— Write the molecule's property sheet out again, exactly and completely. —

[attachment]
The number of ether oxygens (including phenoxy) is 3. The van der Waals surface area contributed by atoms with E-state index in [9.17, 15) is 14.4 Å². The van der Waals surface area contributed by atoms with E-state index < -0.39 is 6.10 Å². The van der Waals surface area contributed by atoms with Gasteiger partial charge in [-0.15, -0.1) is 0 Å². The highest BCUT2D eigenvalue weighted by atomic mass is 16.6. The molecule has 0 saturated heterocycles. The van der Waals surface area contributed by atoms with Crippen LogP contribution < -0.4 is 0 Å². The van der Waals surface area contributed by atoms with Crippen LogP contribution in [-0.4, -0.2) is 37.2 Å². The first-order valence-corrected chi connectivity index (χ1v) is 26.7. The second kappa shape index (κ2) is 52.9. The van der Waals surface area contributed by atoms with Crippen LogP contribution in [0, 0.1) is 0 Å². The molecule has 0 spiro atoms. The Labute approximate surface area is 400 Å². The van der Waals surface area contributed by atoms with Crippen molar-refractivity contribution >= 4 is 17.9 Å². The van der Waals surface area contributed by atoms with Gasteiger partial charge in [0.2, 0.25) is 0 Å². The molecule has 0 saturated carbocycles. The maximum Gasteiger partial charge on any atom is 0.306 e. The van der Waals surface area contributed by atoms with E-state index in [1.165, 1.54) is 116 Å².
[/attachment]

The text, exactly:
The number of ether oxygens (including phenoxy) is 3. The van der Waals surface area contributed by atoms with E-state index in [9.17, 15) is 14.4 Å². The van der Waals surface area contributed by atoms with E-state index < -0.39 is 6.10 Å². The van der Waals surface area contributed by atoms with Gasteiger partial charge in [-0.15, -0.1) is 0 Å². The highest BCUT2D eigenvalue weighted by atomic mass is 16.6. The molecule has 0 saturated heterocycles. The van der Waals surface area contributed by atoms with Crippen LogP contribution < -0.4 is 0 Å². The van der Waals surface area contributed by atoms with Crippen LogP contribution in [-0.4, -0.2) is 37.2 Å². The first-order valence-corrected chi connectivity index (χ1v) is 26.7. The second kappa shape index (κ2) is 52.9. The van der Waals surface area contributed by atoms with Crippen LogP contribution in [0, 0.1) is 0 Å². The molecule has 0 spiro atoms. The Labute approximate surface area is 400 Å². The van der Waals surface area contributed by atoms with Crippen molar-refractivity contribution >= 4 is 17.9 Å². The van der Waals surface area contributed by atoms with Gasteiger partial charge in [0.2, 0.25) is 0 Å². The molecule has 0 saturated carbocycles. The maximum Gasteiger partial charge on any atom is 0.306 e. The van der Waals surface area contributed by atoms with E-state index in [1.165, 1.54) is 116 Å².